NEXT MONTH Eurostar will celebrate 10 years of carrying through rail passengers between London and the French and Belgian capitals. The first of the 27-strong fleet of trains used on the two routes has emerged with a smart interior refit, entering service on September 7. And thanks to Section 1 of the Channel Tunnel Rail Link, Eurostar is notching up record punctuality figures.
Eurostar's early history was less distinguished. Traffic forecasts before services started had ranged from 13 million to 15 million passengers a year, but by the time of the launch in November 1994 the three railways operating the service had become more cautious, with senior SNCF managers suggesting that 'over 10 million passengers would be carried in 1997'.
As it turned out, their caution was more than justified. In 1997 only 6 million passengers rode Eurostar, although air travel between London and Paris fell that year by 4%, suggesting that rail was having an impact. Since then, Eurostar has seen business turn down in the wake of the September 11 2001 terrorist attacks in the USA and the Iraq war. The arrival of the low-cost airlines further changed the market picture.
In 2001 Eurostar registered its first year-on-year fall in traffic with passenger volumes slipping by 3% to 6·95million. The trend continued in 2002-03, with the volume of passengers using high speed services through the Tunnel declining by 4% in 2003 to 6·3million. But by this time Eurostar was gearing up for a fresh assault on the market, with its hopes pinned on the opening of Section 1 of the Channel Tunnel Rail Link between Cheriton and Fawkham Junction near Gravesend.
The UK's first high speed line added 74 km of route where Eurostars could run at or close to their maximum speed of 300 km/h. Not only that, but the new line largely segregated them from the complex and congested network of Kent commuter services. This, Eurostar hoped, would restore the graph to a growth curve.
Turning the corner
And so it proved. Bookings for the accelerated services using the CTRL opened on July 23 2003, and within weeks of the opening on September 28, Eurostar's traffic figures were rising again.
In the first half of 2004, volume was up by 19% compared with 2003, and Eurostar Chief Executive Richard Brown asserts that since the opening 'there has been no slackening in growth. While faster journeys made a difference, there is no doubt that better punctuality is a factor. Word is getting round in the business market that you can depend on Eurostar'. His comments are borne out by record punctuality figures during the third week of August, with over 97% of trains arriving early or on time.
There have been spin-off benefits too. Traffic was originally expected to grow by 10% when CTRL Section 1 opened. With 20% clearly within grasp, Brown delights in reporting that 'the government is more than surprised - it's a real bonus for them too.'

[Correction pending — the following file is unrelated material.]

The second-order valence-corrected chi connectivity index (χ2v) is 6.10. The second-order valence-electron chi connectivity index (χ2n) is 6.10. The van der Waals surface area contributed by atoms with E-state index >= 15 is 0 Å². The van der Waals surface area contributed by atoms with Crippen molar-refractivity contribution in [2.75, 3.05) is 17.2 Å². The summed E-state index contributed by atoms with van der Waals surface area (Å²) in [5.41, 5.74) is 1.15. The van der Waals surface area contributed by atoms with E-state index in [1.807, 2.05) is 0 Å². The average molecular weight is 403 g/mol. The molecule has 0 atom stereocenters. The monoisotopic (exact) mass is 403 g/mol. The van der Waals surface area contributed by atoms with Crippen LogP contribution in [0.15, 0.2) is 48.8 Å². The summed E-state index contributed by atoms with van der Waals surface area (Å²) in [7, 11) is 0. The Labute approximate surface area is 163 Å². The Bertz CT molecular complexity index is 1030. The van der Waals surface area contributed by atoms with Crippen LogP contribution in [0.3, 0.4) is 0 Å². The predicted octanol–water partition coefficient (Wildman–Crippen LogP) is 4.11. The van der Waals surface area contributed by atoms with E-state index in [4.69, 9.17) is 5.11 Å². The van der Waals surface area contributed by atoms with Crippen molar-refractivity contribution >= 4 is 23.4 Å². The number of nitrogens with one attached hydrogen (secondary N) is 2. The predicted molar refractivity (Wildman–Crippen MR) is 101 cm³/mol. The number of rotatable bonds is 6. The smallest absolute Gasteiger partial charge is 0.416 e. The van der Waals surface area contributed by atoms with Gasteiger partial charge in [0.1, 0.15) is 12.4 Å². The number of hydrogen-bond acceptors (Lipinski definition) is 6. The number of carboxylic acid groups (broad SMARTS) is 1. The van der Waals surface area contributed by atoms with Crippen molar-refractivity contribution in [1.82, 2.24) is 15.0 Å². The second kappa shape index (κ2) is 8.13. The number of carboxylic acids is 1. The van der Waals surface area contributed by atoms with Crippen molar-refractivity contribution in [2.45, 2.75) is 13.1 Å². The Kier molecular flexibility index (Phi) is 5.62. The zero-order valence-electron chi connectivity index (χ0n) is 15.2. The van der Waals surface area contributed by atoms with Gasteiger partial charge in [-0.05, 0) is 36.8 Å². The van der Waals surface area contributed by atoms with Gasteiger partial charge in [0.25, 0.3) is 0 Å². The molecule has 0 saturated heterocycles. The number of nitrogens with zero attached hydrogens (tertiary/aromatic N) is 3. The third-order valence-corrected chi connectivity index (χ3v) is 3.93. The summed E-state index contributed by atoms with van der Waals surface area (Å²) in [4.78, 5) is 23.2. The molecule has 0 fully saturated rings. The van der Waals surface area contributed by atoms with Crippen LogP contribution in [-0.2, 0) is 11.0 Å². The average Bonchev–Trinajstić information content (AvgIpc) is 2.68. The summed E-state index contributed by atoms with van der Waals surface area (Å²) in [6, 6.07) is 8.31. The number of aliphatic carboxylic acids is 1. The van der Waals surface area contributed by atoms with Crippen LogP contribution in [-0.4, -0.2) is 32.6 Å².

But he points out that it is not simply the advent of the new line that is driving traffic up. 'It is easy to say that CTRL was a big investment and that this is the pay-off. And it is a jumping-off point and a springboard. But remember that there was a year of preparation with projects to improve fleet reliability and operational stability so that we could maximise the opportunity.'
Since Brown took over as Chief Executive in August 2002, he has been reshaping Eurostar's management to exploit the opportunities that CTRL opens up. Unseen, but critical for the business, has been a major restructuring.
Originally termed Project Jupiter, the restructuring was intended to put in place a single corporate management to take over from the complex arrangements that developed from Eurostar's early history (p694). While Brown has succeeded in these endeavours, the complications of a tri-national business that is partly in the private sector in the UK and in the public sector in both France and Belgium proved too much for the final legal structures to be formalised. This has not stopped Eurostar from reaping the benefits.
'There were two boards for Eurostar Group and Eurostar (UK), with separate meetings and some overlap between the two boards', says Brown. 'Now there is a single management team. In practice, this makes a huge difference with one international strategy for the whole business. We can draw on knowledge, experience and ideas in a central way, and we can make quicker decisions and do more in the same time.'
Brown adds that the board is 'a much more balanced team; some people have been with us for years, while others are newcomers. Some are drawn from other parts of the railway and other industry sectors, and this means a broader outlook. For example, Commercial Director Nick Mercer was with AirMiles and First Direct and had an understanding of transport, our Communications Director Paul Charles is a former journalist, and IT Director François Dorr was in the travel trade. So the board is multi-talented and multi-national right through.'
Brown feels that 'it should have been like this all along. The previous management wrestled with it but never quite got there - I don't know how my predecessors managed. Now it feels good with the three railway shareholders as one board, with more productive working relationships. In the past, priorities and perspectives were different, with people just looking at their slice of the business through the cost-sharing protocols. Now they have realised that the way to grow their slice is to grow the cake - they have a shared perspective on the business.'